The 2020 Orwell Youth Fellows also interviewed 2021 Youth Fellow, William Walker, about his winning essay ‘A New Direction: Starting Small by Creating Norfolk Wetlands’, discussing his language and stylistic choices, how he decided on the focus of his piece, and how writing can help people to care about the climate crisis:
2020 FELLOWS: In your exploration of the vital need to protect the local environment, you use a combination of persuasive, analytical language alongside stylistic and descriptive prose. Why did you choose to use this combination and how do you think the language of a piece of journalism can influence its reader and content?
WILLIAM: I felt if I had a picture of the wetlands, it would capture attention. I wanted to put the faces of what we are going to lose on the message to encourage action now. I like nature writing and I had written the opening, previously as a record of a visit to RSPB Titchwell. I used it to start the piece because I wanted to create a nature documentary picture, but with words. I hoped that my description would work in the way that a picture of an orangutan effectively delivers the message to save the rainforest.
2020 FELLOWS: Your essay focuses on an aspect of climate change which, as you say, has been ‘generally ignored’. How did you decide on this focus for your piece?
WILLIAM: I knew wetlands are being lost three times faster than forests and yet they have a vital role to play in mitigating climate change. I chose to do a personal research project on the impact of climate change on Norfolk’s wetland birds. Norfolk has been a vital stopping off point for millions of migratory birds for millennia, so the habitat is globally significant. For me, reading the State of Birds report was a wakeup call of what we are losing. Many of these wetland birds’ populations are already in catastrophic decline and research suggests the habitat is likely to be further affected by climate change. I have visited Lakenheath Fen, a wetland restored from a carrot farm, where biodiversity is now thriving with cranes, otters and water voles and it inspires hope that if we act now, we can make a difference.
2020 FELLOWS: One of many lines which stood out to me in your piece was ‘If you too had seen the magic of flocks of swans like white flares on a winter’s dusk…then you would understand how important these habitats are’. What role do you think writing, like yours, can play in helping to make people care more about the effects of climate change on environments which they might not have personally experienced?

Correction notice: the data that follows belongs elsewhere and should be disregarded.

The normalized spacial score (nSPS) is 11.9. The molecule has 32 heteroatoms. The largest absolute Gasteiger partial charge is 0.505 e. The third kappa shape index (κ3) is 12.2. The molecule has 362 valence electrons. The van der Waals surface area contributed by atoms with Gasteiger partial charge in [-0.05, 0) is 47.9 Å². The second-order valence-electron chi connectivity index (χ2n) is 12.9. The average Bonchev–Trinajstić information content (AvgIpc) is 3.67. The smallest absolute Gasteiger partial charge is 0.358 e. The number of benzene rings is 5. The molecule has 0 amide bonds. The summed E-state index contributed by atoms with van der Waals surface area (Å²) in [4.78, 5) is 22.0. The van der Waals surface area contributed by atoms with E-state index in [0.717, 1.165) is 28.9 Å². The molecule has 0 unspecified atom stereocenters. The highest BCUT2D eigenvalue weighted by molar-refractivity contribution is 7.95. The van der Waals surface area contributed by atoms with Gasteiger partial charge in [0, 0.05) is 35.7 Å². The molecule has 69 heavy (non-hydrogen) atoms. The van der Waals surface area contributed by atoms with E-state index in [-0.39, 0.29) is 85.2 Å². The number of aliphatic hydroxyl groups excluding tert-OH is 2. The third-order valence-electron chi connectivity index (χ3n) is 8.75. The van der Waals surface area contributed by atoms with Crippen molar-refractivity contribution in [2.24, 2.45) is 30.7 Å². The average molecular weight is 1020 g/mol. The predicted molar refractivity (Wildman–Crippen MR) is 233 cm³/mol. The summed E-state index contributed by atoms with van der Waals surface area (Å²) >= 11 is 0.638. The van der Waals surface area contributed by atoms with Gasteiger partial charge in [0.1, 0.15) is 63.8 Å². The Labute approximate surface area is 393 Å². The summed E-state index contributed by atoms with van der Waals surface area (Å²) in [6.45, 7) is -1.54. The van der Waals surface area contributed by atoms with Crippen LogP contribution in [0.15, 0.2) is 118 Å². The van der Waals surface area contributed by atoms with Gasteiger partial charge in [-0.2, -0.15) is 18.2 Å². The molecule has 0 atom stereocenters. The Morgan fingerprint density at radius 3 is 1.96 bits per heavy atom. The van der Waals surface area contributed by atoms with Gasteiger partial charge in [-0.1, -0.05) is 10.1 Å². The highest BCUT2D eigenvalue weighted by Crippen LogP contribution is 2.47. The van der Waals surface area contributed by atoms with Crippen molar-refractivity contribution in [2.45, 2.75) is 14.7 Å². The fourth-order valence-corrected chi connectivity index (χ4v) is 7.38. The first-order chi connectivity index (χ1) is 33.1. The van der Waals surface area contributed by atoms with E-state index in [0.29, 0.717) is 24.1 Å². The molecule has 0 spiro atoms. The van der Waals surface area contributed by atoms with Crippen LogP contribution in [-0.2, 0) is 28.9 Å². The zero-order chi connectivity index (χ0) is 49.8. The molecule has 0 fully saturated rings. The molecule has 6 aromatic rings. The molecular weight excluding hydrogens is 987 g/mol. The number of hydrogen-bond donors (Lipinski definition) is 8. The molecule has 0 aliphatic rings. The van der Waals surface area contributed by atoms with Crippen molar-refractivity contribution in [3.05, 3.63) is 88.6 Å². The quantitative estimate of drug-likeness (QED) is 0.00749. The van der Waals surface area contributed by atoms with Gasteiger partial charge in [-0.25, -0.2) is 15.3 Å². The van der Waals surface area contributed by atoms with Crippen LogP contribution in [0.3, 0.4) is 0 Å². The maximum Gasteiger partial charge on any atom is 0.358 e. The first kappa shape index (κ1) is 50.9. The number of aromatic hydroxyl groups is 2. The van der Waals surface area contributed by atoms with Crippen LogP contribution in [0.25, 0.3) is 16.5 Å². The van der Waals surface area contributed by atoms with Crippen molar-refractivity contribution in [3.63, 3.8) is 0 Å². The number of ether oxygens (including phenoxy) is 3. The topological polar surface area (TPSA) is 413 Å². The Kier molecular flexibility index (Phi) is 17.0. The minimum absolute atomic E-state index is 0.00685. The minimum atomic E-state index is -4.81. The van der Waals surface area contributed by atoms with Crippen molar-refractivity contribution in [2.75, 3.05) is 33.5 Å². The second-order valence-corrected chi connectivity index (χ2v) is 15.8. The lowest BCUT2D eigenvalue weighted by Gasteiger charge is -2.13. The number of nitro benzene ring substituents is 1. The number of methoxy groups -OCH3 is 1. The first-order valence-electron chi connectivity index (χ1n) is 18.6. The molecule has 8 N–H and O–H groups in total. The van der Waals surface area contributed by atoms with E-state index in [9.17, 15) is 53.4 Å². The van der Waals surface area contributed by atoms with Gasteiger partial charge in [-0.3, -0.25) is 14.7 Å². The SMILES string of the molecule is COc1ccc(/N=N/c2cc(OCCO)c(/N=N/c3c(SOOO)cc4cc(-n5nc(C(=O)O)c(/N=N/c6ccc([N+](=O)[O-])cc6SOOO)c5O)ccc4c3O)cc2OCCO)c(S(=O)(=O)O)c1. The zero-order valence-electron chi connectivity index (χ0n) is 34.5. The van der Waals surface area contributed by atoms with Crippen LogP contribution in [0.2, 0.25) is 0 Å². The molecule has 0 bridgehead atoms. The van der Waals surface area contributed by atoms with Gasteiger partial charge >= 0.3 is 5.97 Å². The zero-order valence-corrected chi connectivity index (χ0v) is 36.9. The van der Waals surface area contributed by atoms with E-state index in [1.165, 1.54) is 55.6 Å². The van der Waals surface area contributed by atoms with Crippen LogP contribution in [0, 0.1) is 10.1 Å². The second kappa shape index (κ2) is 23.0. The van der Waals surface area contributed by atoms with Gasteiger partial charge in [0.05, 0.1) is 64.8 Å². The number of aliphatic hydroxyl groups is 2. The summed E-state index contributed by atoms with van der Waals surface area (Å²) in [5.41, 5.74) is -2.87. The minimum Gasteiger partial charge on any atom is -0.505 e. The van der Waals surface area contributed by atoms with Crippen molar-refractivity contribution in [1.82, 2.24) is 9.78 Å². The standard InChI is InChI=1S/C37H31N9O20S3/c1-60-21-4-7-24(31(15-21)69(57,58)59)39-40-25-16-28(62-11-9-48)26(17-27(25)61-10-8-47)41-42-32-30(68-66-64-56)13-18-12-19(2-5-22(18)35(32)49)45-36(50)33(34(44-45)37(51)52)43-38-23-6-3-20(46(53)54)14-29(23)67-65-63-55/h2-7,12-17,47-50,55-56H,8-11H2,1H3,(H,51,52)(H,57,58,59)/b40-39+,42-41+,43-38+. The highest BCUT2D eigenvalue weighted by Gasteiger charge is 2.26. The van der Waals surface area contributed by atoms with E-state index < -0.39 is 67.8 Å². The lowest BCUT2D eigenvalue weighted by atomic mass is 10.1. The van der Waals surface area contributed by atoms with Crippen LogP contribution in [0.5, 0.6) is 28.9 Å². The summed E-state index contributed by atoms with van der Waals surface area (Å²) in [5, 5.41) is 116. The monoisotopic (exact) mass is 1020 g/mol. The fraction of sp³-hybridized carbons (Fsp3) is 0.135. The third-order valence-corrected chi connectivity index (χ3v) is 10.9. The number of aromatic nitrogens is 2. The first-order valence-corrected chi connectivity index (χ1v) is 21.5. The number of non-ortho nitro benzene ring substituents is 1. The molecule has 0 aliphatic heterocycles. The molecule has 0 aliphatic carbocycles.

WILLIAM: Attenborough once said, “No one will protect what they don’t care about,” and so I hope to raise awareness of the importance of wetlands, the ways we can help restore wetlands and hopefully make more people care about our wetland species in catastrophic decline. I wish every school would teach about wetlands and the biodiversity around us in the UK, because unless we know about our wildlife, and are aware of their decline, we won’t care, if species are lost. I stood on a winter’s dusk at Welney and it was like a scene from Harry Potter, the sky was alive with the honking approach of low flying squadrons of swans, vinyl white against the darkness returning to roost at night, skimming over my head to land. Seeing the swans made me appreciate more what we might lose.
The Orwell Youth Prize 2021, 'A New Direction: Starting Small', was sponsored by Rethinking Poverty: The Webb Trust.
The Orwell Youth Fellows is a project in progress, encompassing winners and runners up from the 2020 and 2021 Youth Prizes. Together, the group are forming ideas, starting conversations and developing writing that is responsive to the society we are living in and that supports engagement with the prize. Find out more here.